THE Philippine economy is expected to grow below the government’s target this year, according to economic managers, as the capital region and nearby provinces were placed under the strictest form of lockdown to curb the spike in coronavirus disease 2019 (COVID-19) cases.
“I think it (economic growth) is going to be lower than what we expected,” Finance Secretary Carlos G. Dominguez III said in an interview with Bloomberg TV on Tuesday.
Budget Secretary Wendel E. Avisado said in a Viber message that the Development Budget Coordination Committee (DBCC) has yet to schedule its meeting in revisiting growth targets.
The DBCC has set a 6.5-7.5% growth target for this year and projected 8-10% growth in 2022. The economy contracted by a record 9.5% in 2020 as the Philippines implemented one of the world’s longest and strictest lockdowns.
The National Economic and Development Authority (NEDA) earlier estimated the two-week enhanced community quarantine (ECQ) in Metro Manila, Bulacan, Cavite, Laguna and Rizal may shave 0.8 percentage point off the gross domestic product (GDP) this year.
Shutting down the country’s main economic hub would translate to income loss of nearly P30 billion for the two-week period ending April 11, the NEDA said.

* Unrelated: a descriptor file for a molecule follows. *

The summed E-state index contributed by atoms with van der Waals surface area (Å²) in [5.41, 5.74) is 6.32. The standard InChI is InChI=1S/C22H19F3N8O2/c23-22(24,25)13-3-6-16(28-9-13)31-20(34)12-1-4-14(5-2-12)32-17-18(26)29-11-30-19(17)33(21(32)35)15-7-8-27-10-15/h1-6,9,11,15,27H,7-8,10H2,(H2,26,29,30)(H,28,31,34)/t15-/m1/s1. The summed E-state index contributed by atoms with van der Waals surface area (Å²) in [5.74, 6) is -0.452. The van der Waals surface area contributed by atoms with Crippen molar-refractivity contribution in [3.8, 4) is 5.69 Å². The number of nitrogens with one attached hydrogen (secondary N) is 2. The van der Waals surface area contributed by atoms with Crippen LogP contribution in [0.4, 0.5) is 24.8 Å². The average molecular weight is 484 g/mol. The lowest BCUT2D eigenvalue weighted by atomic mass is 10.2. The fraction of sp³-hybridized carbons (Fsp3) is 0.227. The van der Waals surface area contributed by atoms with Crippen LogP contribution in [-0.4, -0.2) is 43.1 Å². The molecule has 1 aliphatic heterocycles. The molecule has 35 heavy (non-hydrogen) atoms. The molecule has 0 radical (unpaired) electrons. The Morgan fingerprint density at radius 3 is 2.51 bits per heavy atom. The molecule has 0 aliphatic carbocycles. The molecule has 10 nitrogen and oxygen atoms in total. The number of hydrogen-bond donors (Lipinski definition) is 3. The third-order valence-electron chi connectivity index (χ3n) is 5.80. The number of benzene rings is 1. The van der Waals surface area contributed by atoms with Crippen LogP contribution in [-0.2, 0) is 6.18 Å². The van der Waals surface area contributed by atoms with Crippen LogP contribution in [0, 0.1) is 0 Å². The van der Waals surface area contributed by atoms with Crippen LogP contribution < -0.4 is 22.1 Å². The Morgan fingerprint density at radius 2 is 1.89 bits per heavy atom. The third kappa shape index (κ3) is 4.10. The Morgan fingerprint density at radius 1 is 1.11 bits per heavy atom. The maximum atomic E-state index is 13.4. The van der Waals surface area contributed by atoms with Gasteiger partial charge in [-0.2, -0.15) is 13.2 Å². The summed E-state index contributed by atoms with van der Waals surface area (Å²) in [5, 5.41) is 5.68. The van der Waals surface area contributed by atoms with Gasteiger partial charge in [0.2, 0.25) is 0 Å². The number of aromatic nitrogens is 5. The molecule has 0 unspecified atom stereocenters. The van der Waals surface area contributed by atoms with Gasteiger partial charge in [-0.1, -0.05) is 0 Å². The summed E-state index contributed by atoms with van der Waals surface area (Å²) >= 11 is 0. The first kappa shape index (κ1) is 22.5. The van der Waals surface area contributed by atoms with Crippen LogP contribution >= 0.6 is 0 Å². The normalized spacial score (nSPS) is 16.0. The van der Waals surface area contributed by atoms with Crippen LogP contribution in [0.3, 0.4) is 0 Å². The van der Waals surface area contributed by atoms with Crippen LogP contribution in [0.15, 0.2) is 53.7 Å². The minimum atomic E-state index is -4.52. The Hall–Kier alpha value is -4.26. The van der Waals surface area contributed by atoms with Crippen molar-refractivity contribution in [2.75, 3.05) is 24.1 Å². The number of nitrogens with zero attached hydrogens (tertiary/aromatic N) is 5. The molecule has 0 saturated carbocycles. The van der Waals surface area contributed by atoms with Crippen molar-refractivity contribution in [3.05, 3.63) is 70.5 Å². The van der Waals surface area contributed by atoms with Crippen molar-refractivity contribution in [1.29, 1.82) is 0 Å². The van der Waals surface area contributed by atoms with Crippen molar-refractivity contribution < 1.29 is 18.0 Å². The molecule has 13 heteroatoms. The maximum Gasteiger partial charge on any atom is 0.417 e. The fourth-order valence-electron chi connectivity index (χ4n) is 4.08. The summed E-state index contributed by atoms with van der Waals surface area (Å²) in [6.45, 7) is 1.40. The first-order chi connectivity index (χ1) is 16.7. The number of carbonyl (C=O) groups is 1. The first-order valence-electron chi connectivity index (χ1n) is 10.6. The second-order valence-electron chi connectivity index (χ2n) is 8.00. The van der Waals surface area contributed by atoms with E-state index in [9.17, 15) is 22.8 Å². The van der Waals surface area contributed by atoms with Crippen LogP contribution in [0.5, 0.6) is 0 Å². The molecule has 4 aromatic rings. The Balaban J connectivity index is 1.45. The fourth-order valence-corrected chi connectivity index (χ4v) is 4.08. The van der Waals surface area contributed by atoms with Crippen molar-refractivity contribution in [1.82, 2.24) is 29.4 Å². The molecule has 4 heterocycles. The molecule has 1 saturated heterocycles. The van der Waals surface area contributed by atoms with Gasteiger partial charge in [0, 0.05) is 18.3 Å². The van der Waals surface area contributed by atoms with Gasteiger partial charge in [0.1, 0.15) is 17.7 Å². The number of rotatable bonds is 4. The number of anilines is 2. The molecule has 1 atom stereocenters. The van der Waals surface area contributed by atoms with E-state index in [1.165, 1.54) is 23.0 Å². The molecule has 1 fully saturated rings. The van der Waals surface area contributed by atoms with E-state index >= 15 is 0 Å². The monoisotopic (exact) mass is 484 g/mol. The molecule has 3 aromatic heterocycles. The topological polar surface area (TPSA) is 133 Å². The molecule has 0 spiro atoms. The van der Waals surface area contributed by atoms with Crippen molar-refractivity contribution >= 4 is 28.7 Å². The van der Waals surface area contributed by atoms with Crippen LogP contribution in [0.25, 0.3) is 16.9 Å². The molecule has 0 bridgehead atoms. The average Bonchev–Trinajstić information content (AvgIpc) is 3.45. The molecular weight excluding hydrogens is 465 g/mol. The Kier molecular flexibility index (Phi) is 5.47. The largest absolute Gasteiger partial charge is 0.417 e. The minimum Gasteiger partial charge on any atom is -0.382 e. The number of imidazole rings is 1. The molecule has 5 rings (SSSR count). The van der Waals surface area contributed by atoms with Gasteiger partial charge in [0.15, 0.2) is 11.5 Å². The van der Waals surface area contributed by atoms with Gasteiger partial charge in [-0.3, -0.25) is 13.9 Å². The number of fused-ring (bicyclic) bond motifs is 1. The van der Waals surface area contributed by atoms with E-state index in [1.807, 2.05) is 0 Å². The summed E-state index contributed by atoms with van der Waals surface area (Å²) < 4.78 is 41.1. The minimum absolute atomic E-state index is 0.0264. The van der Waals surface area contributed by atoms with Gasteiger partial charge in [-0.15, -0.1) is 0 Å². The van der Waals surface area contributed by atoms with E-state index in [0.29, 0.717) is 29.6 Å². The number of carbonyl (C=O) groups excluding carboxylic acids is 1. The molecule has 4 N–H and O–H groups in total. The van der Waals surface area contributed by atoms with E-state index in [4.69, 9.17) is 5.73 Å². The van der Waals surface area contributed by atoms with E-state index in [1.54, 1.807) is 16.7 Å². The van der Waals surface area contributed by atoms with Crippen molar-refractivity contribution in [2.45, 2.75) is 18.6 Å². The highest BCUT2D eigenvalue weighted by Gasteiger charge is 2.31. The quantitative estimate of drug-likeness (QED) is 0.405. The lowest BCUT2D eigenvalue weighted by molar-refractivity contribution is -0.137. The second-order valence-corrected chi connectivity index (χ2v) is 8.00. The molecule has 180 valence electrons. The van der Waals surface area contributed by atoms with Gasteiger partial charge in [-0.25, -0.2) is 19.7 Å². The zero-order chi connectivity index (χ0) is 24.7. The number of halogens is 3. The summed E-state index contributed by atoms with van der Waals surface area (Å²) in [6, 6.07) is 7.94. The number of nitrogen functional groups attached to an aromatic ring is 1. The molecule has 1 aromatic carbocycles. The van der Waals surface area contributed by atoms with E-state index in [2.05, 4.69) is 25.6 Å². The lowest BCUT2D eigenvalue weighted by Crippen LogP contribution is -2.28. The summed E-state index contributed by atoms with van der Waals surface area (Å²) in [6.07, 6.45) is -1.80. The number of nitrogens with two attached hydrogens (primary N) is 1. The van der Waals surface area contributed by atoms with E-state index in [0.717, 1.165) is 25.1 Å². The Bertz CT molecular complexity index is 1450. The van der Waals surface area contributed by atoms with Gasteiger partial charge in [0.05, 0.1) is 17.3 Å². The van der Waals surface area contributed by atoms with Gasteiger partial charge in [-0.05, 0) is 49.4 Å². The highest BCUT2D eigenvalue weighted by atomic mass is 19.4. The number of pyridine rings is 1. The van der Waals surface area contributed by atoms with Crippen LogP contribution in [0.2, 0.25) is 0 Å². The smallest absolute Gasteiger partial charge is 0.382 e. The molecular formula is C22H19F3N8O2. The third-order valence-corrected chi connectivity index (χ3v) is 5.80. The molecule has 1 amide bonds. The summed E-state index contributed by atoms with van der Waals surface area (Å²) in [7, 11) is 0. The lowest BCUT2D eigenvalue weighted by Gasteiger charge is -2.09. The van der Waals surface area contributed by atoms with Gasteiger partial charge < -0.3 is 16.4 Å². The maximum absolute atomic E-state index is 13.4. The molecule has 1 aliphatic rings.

The shutdown resulted in 252,000 more Filipinos losing their jobs, while 102,000 more slipped into poverty.
“Enhanced community quarantine alone does not reduce cases. It simply buys time. Thus, we need to further intensify testing, tracing, quarantine, isolation, treatment, and vaccination,” Acting Socioeconomic Planning Secretary Karl Kendrick T. Chua said in a statement on Monday evening.
The Health department reported 9,373 new cases on Tuesday, bringing the number of active cases to 152,562.
Mr. Chua said extending the ECQ by one week would have helped prevent 215,320 additional COVID-19 cases, including 6,469 severe infections.
“We can also prevent 4,026 COVID-19 deaths,” he added.
The NEDA chief projected over 323,000 COVID-19 infections and 6,000 deaths will be prevented, if the country’s health systems will be strengthened while testing and isolation efforts are intensified during the strict lockdown.
Meanwhile, Mr. Chua said the government should boost and improve the health systems capacity; adopt better communication strategy; hasten vaccine rollout, especially to vulnerable sectors; and help all sectors prepare to shift to the “new normal.”
“Enforcing minimum health protocols and monitoring compliance, building more isolation facilities, accelerating vaccine deployment to the vulnerable sectors, and implementing the additional social amelioration program are all needed,” Mr. Chua added.
Multilateral institutions and other international organizations have slashed their growth forecasts for the Philippines already due to rising coronavirus cases.
The World Bank slashed its Philippine growth outlook to 5.5% for 2021 from 5.9% previously, while ASEAN+3 Macroeconomic Research Office (AMRO) cut its forecast to 6.9% from 7.4%. The United Nations Economic and Social Commission for Asia and the Pacific (UN-ESCAP) lowered its growth estimate for the Philippines to 6.5% from 7% previously. — Beatrice M. Laforga